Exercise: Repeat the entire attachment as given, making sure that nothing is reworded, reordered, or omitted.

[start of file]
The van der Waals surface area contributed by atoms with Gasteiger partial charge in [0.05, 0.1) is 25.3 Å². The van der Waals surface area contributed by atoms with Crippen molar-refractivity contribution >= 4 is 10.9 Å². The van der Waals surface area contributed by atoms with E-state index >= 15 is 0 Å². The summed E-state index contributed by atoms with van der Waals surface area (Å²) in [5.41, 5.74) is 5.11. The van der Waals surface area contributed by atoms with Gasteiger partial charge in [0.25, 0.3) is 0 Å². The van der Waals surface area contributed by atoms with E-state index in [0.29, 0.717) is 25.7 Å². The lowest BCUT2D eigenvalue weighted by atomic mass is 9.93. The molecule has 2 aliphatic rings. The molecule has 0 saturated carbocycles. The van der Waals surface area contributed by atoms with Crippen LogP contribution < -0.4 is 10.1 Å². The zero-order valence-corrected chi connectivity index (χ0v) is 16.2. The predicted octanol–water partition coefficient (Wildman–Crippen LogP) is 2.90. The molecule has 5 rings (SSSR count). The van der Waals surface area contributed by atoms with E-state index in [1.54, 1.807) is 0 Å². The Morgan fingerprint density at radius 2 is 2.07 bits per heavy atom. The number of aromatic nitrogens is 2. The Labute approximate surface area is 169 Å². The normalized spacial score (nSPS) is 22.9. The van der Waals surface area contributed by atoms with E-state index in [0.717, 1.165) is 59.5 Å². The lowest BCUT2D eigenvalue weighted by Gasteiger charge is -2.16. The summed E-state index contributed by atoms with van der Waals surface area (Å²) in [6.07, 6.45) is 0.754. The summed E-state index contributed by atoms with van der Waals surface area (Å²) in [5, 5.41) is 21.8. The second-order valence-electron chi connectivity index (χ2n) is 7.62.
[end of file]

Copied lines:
The van der Waals surface area contributed by atoms with Gasteiger partial charge in [0.05, 0.1) is 25.3 Å². The van der Waals surface area contributed by atoms with Crippen molar-refractivity contribution >= 4 is 10.9 Å². The van der Waals surface area contributed by atoms with E-state index >= 15 is 0 Å². The summed E-state index contributed by atoms with van der Waals surface area (Å²) in [5.41, 5.74) is 5.11. The van der Waals surface area contributed by atoms with Gasteiger partial charge in [0.25, 0.3) is 0 Å². The van der Waals surface area contributed by atoms with E-state index in [0.29, 0.717) is 25.7 Å². The lowest BCUT2D eigenvalue weighted by atomic mass is 9.93. The molecule has 2 aliphatic rings. The molecule has 0 saturated carbocycles. The van der Waals surface area contributed by atoms with Crippen LogP contribution < -0.4 is 10.1 Å². The zero-order valence-corrected chi connectivity index (χ0v) is 16.2. The predicted octanol–water partition coefficient (Wildman–Crippen LogP) is 2.90. The molecule has 5 rings (SSSR count). The van der Waals surface area contributed by atoms with E-state index in [1.54, 1.807) is 0 Å². The Morgan fingerprint density at radius 2 is 2.07 bits per heavy atom. The number of aromatic nitrogens is 2. The Labute approximate surface area is 169 Å². The normalized spacial score (nSPS) is 22.9. The van der Waals surface area contributed by atoms with E-state index in [0.717, 1.165) is 59.5 Å². The lowest BCUT2D eigenvalue weighted by Gasteiger charge is -2.16. The summed E-state index contributed by atoms with van der Waals surface area (Å²) in [6.07, 6.45) is 0.754. The summed E-state index contributed by atoms with van der Waals surface area (Å²) in [5, 5.41) is 21.8. The second-order valence-electron chi connectivity index (χ2n) is 7.62.